Work begins on new CSO project
Date: 8/9/2011Aug. 10, 2011
By G. Michael Dobbs
CHICOPEE When it comes to the federally mandated separation of the city’s antiquated sewer system, Mayor Michael Bissonnette said, “We’re starting to see the light at the end of the tunnel.”
Bissonnette made the remark at the groundbreaking of the latest combined sewer overflow (CSO) project on Waite Avenue last week. With a crew of workers and heavy equipment in the background, Bissonnette noted the sewer system in this part of Chicopee Falls is among the oldest in the city.
The CSOs allow for rainwater to flush raw sewage into the Connecticut River. Chicopee, according to the press release issued by Tighe & Bond Inc. engineering firm, is under a consent decree issued by the Environmental Protection Agency and the state’s Department of Environmental Protection to address the problem. The arrangement, Bissonnette said, has saved the city more than $7 million in fines.
The goal is to abate 544 million gallons of wastewater each year. So far the CSO project in the city has addressed 354 million gallons. This project will address 13 million gallons.
Bissonnette said there are multiple benefits from this project, besides the improvement of the Connecticut River. The new sewer pipes should minimize street flooding and sewer backups into the homes of residents. The project will also mean repaving and reconstruction of the streets where the pipes are installed that will include new sidewalks and curbing.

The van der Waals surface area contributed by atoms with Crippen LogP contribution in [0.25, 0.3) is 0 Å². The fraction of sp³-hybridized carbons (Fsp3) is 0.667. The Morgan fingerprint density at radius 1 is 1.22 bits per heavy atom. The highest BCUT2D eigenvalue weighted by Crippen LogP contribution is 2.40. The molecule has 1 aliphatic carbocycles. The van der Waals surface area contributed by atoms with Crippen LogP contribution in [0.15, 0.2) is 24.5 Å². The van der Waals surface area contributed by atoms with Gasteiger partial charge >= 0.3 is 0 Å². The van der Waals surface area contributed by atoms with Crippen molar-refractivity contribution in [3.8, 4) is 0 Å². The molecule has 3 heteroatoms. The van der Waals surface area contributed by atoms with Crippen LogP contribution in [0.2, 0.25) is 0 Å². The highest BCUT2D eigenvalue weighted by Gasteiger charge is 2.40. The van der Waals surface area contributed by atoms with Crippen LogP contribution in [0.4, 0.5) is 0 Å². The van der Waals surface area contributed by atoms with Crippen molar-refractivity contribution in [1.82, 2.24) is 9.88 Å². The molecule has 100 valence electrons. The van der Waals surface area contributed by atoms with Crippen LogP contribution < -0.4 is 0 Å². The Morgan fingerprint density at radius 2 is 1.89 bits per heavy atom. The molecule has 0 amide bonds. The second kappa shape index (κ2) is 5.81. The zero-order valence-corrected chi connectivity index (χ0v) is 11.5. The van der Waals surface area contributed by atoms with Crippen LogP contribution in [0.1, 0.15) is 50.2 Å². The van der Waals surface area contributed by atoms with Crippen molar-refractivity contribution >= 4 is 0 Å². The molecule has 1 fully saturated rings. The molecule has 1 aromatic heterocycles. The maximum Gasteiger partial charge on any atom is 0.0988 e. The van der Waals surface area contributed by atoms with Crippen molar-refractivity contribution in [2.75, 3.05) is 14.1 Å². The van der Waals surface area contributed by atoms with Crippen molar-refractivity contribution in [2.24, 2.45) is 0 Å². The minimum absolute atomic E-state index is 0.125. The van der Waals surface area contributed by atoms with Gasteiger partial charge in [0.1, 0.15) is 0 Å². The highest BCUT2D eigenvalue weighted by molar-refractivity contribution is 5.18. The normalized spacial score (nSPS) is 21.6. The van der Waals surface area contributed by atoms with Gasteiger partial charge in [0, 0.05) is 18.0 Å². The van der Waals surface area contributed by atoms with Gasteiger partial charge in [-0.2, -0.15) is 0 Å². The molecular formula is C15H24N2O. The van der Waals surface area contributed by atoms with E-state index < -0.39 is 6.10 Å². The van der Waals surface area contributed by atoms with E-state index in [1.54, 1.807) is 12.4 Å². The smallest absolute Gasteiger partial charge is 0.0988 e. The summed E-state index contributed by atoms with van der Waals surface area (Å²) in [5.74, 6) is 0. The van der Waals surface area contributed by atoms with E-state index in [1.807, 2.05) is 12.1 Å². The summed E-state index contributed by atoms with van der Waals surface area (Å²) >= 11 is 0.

The downside, he added, will be an eventual increase in sewer fees.
The 16,000 linear feet of new sewer line will be installed on portions of or all of the following streets: East Street, Waite Avenue, Watson Street, Connecticut Avenue, Southwick Street, Victoria Park, Cambridge Street, Oxford Street, Buster Avenue, Martha Street, Wildemere Street, Fisher Street, Carew Street, Cochran Street, Rochester Street, Oxford Place, Monroe Street, Hendrick Street, Shelton Street and Morton Street.
The mayor added the city has taken advantage of the low interest rates to finance the projects as well as a competitive job market.
The nearly $5 million project should be completed next fall and Todd Brown of Tighe & Bond said the work should progress “fairly quickly.” He added residents should expect their homes to be blocked for one to two days as the sewer line is installed.
Bissonnette noted this is the 21st infrastructure project in the city this year.
“We’ve been very, very fortunate to capitalize on federal stimulus money,” he said. He added the projects have employed “hundreds of people.”
Residents or business owners with questions or concerns should call 594-3585.